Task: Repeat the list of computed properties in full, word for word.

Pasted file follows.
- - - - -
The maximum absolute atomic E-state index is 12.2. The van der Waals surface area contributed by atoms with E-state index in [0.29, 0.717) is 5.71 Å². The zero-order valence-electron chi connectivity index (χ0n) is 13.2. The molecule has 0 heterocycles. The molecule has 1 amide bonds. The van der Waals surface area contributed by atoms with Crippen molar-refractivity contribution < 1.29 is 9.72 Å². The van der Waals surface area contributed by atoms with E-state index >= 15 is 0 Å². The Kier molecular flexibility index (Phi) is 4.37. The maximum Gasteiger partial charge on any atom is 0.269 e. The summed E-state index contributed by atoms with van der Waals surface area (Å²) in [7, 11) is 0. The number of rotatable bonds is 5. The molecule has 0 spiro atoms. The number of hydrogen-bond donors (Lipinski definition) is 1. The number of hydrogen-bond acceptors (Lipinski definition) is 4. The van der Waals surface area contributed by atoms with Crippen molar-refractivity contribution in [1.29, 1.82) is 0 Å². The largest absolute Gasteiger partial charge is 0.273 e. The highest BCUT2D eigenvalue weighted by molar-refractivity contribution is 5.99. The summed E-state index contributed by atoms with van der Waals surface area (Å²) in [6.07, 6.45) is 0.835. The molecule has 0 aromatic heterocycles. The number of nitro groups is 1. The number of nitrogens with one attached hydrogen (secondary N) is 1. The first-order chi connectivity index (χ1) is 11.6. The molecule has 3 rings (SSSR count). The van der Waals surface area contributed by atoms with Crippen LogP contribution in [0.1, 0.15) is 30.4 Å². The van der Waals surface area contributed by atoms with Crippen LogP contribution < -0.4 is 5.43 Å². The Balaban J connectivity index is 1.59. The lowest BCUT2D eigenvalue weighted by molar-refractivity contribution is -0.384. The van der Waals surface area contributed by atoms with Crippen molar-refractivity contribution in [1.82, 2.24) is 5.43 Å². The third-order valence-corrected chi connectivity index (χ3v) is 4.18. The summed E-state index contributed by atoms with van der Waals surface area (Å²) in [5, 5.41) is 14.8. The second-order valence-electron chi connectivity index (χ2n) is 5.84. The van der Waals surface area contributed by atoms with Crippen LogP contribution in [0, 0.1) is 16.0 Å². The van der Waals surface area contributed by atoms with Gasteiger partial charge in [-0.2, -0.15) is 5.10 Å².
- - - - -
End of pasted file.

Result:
The maximum absolute atomic E-state index is 12.2. The van der Waals surface area contributed by atoms with E-state index in [0.29, 0.717) is 5.71 Å². The zero-order valence-electron chi connectivity index (χ0n) is 13.2. The molecule has 0 heterocycles. The molecule has 1 amide bonds. The van der Waals surface area contributed by atoms with Crippen molar-refractivity contribution < 1.29 is 9.72 Å². The van der Waals surface area contributed by atoms with E-state index >= 15 is 0 Å². The Kier molecular flexibility index (Phi) is 4.37. The maximum Gasteiger partial charge on any atom is 0.269 e. The summed E-state index contributed by atoms with van der Waals surface area (Å²) in [7, 11) is 0. The number of rotatable bonds is 5. The molecule has 0 spiro atoms. The number of hydrogen-bond donors (Lipinski definition) is 1. The number of hydrogen-bond acceptors (Lipinski definition) is 4. The van der Waals surface area contributed by atoms with Crippen molar-refractivity contribution in [1.29, 1.82) is 0 Å². The largest absolute Gasteiger partial charge is 0.273 e. The highest BCUT2D eigenvalue weighted by molar-refractivity contribution is 5.99. The summed E-state index contributed by atoms with van der Waals surface area (Å²) in [6.07, 6.45) is 0.835. The molecule has 0 aromatic heterocycles. The number of nitro groups is 1. The number of nitrogens with one attached hydrogen (secondary N) is 1. The first-order chi connectivity index (χ1) is 11.6. The molecule has 3 rings (SSSR count). The van der Waals surface area contributed by atoms with Crippen LogP contribution in [0.1, 0.15) is 30.4 Å². The van der Waals surface area contributed by atoms with Crippen LogP contribution < -0.4 is 5.43 Å². The Balaban J connectivity index is 1.59. The lowest BCUT2D eigenvalue weighted by molar-refractivity contribution is -0.384. The van der Waals surface area contributed by atoms with Crippen molar-refractivity contribution in [1.82, 2.24) is 5.43 Å². The third-order valence-corrected chi connectivity index (χ3v) is 4.18. The summed E-state index contributed by atoms with van der Waals surface area (Å²) in [5, 5.41) is 14.8. The second-order valence-electron chi connectivity index (χ2n) is 5.84. The van der Waals surface area contributed by atoms with Crippen LogP contribution in [0, 0.1) is 16.0 Å². The van der Waals surface area contributed by atoms with Gasteiger partial charge in [-0.2, -0.15) is 5.10 Å².